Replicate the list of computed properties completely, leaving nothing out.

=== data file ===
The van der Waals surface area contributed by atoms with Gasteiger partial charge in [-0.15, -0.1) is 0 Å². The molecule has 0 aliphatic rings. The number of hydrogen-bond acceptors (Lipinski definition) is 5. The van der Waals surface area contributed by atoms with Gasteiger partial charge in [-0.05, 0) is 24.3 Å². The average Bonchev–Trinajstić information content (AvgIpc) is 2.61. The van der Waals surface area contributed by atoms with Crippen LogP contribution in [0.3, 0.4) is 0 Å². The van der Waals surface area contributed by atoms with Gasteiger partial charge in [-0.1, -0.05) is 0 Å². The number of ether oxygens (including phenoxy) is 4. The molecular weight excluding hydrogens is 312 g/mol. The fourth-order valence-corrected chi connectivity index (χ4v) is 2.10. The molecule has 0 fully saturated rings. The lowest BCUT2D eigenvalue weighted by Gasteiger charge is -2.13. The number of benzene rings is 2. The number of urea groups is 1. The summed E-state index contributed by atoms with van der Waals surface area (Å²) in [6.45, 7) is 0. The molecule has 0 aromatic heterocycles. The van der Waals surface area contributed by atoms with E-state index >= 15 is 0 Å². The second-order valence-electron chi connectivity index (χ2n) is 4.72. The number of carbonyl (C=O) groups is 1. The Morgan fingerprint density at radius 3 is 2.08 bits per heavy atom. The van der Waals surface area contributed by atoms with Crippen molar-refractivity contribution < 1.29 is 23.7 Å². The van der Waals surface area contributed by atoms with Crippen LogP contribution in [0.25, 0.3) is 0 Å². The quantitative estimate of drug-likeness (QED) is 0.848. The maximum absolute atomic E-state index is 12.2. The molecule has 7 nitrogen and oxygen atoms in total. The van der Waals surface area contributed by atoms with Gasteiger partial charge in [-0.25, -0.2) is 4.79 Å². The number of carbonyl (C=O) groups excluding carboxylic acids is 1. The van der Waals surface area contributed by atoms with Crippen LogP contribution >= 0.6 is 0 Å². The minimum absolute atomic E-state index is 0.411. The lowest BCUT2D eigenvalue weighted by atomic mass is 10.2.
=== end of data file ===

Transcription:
The van der Waals surface area contributed by atoms with Gasteiger partial charge in [-0.15, -0.1) is 0 Å². The molecule has 0 aliphatic rings. The number of hydrogen-bond acceptors (Lipinski definition) is 5. The van der Waals surface area contributed by atoms with Gasteiger partial charge in [-0.05, 0) is 24.3 Å². The average Bonchev–Trinajstić information content (AvgIpc) is 2.61. The van der Waals surface area contributed by atoms with Crippen LogP contribution in [0.3, 0.4) is 0 Å². The van der Waals surface area contributed by atoms with Gasteiger partial charge in [-0.1, -0.05) is 0 Å². The number of ether oxygens (including phenoxy) is 4. The molecular weight excluding hydrogens is 312 g/mol. The fourth-order valence-corrected chi connectivity index (χ4v) is 2.10. The molecule has 0 fully saturated rings. The lowest BCUT2D eigenvalue weighted by Gasteiger charge is -2.13. The number of benzene rings is 2. The number of urea groups is 1. The summed E-state index contributed by atoms with van der Waals surface area (Å²) in [6.45, 7) is 0. The molecule has 0 aromatic heterocycles. The van der Waals surface area contributed by atoms with E-state index >= 15 is 0 Å². The second-order valence-electron chi connectivity index (χ2n) is 4.72. The number of carbonyl (C=O) groups is 1. The Morgan fingerprint density at radius 3 is 2.08 bits per heavy atom. The van der Waals surface area contributed by atoms with Crippen molar-refractivity contribution < 1.29 is 23.7 Å². The van der Waals surface area contributed by atoms with Crippen LogP contribution in [0.25, 0.3) is 0 Å². The quantitative estimate of drug-likeness (QED) is 0.848. The maximum absolute atomic E-state index is 12.2. The molecule has 7 nitrogen and oxygen atoms in total. The van der Waals surface area contributed by atoms with Gasteiger partial charge in [-0.25, -0.2) is 4.79 Å². The number of carbonyl (C=O) groups excluding carboxylic acids is 1. The van der Waals surface area contributed by atoms with Crippen LogP contribution >= 0.6 is 0 Å². The minimum absolute atomic E-state index is 0.411. The lowest BCUT2D eigenvalue weighted by atomic mass is 10.2.